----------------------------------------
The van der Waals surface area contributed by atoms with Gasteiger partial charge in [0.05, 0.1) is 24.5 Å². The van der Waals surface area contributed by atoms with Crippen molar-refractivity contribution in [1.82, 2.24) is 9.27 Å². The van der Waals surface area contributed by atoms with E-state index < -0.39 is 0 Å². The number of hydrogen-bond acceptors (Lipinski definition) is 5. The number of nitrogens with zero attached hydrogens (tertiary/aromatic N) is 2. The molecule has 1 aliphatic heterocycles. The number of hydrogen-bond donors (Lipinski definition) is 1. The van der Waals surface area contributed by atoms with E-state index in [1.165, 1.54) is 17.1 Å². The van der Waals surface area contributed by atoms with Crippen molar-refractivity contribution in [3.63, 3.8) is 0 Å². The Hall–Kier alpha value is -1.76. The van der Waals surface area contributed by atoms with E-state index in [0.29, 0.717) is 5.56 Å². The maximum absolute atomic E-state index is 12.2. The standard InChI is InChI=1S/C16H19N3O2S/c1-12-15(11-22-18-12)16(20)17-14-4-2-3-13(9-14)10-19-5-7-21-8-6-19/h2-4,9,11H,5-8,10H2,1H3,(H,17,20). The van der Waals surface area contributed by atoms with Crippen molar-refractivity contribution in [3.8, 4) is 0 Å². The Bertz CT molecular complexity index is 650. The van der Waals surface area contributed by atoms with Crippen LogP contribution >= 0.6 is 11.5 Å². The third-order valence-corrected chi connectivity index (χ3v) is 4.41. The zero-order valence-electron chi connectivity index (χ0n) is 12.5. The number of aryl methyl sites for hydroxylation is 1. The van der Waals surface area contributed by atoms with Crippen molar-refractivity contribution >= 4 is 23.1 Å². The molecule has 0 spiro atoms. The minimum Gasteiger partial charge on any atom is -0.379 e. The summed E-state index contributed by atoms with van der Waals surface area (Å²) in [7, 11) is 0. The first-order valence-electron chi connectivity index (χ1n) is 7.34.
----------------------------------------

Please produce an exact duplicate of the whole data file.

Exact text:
The van der Waals surface area contributed by atoms with Gasteiger partial charge in [0.05, 0.1) is 24.5 Å². The van der Waals surface area contributed by atoms with Crippen molar-refractivity contribution in [1.82, 2.24) is 9.27 Å². The van der Waals surface area contributed by atoms with E-state index < -0.39 is 0 Å². The number of hydrogen-bond acceptors (Lipinski definition) is 5. The number of nitrogens with zero attached hydrogens (tertiary/aromatic N) is 2. The molecule has 1 aliphatic heterocycles. The number of hydrogen-bond donors (Lipinski definition) is 1. The van der Waals surface area contributed by atoms with E-state index in [1.165, 1.54) is 17.1 Å². The van der Waals surface area contributed by atoms with Crippen molar-refractivity contribution in [3.63, 3.8) is 0 Å². The Hall–Kier alpha value is -1.76. The van der Waals surface area contributed by atoms with E-state index in [0.29, 0.717) is 5.56 Å². The maximum absolute atomic E-state index is 12.2. The standard InChI is InChI=1S/C16H19N3O2S/c1-12-15(11-22-18-12)16(20)17-14-4-2-3-13(9-14)10-19-5-7-21-8-6-19/h2-4,9,11H,5-8,10H2,1H3,(H,17,20). The van der Waals surface area contributed by atoms with Crippen molar-refractivity contribution in [3.8, 4) is 0 Å². The Bertz CT molecular complexity index is 650. The van der Waals surface area contributed by atoms with Crippen LogP contribution >= 0.6 is 11.5 Å². The third-order valence-corrected chi connectivity index (χ3v) is 4.41. The zero-order valence-electron chi connectivity index (χ0n) is 12.5. The number of aryl methyl sites for hydroxylation is 1. The van der Waals surface area contributed by atoms with Crippen molar-refractivity contribution >= 4 is 23.1 Å². The molecule has 0 spiro atoms. The minimum Gasteiger partial charge on any atom is -0.379 e. The summed E-state index contributed by atoms with van der Waals surface area (Å²) in [7, 11) is 0. The first-order valence-electron chi connectivity index (χ1n) is 7.34.